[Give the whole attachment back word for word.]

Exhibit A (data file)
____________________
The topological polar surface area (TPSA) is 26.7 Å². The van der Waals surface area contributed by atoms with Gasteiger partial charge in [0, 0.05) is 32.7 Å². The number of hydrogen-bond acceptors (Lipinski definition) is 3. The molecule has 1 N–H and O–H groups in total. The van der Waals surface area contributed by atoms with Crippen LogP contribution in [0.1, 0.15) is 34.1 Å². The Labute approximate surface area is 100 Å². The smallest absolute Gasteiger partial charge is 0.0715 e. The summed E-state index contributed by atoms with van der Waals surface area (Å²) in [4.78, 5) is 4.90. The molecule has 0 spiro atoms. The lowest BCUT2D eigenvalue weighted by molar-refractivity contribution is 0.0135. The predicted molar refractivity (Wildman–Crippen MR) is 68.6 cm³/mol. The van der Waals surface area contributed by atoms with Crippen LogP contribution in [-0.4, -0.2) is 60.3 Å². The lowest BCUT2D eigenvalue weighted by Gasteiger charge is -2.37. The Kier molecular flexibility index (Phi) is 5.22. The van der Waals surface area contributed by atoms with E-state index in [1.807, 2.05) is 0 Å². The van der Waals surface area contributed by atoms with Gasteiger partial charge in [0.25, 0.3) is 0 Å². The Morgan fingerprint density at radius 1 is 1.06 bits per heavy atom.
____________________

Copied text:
The topological polar surface area (TPSA) is 26.7 Å². The van der Waals surface area contributed by atoms with Gasteiger partial charge in [0, 0.05) is 32.7 Å². The number of hydrogen-bond acceptors (Lipinski definition) is 3. The molecule has 1 N–H and O–H groups in total. The van der Waals surface area contributed by atoms with Crippen LogP contribution in [0.1, 0.15) is 34.1 Å². The Labute approximate surface area is 100 Å². The smallest absolute Gasteiger partial charge is 0.0715 e. The summed E-state index contributed by atoms with van der Waals surface area (Å²) in [4.78, 5) is 4.90. The molecule has 0 spiro atoms. The lowest BCUT2D eigenvalue weighted by molar-refractivity contribution is 0.0135. The predicted molar refractivity (Wildman–Crippen MR) is 68.6 cm³/mol. The van der Waals surface area contributed by atoms with Crippen LogP contribution in [-0.4, -0.2) is 60.3 Å². The lowest BCUT2D eigenvalue weighted by Gasteiger charge is -2.37. The Kier molecular flexibility index (Phi) is 5.22. The van der Waals surface area contributed by atoms with E-state index in [1.807, 2.05) is 0 Å². The van der Waals surface area contributed by atoms with Gasteiger partial charge in [0.25, 0.3) is 0 Å². The Morgan fingerprint density at radius 1 is 1.06 bits per heavy atom.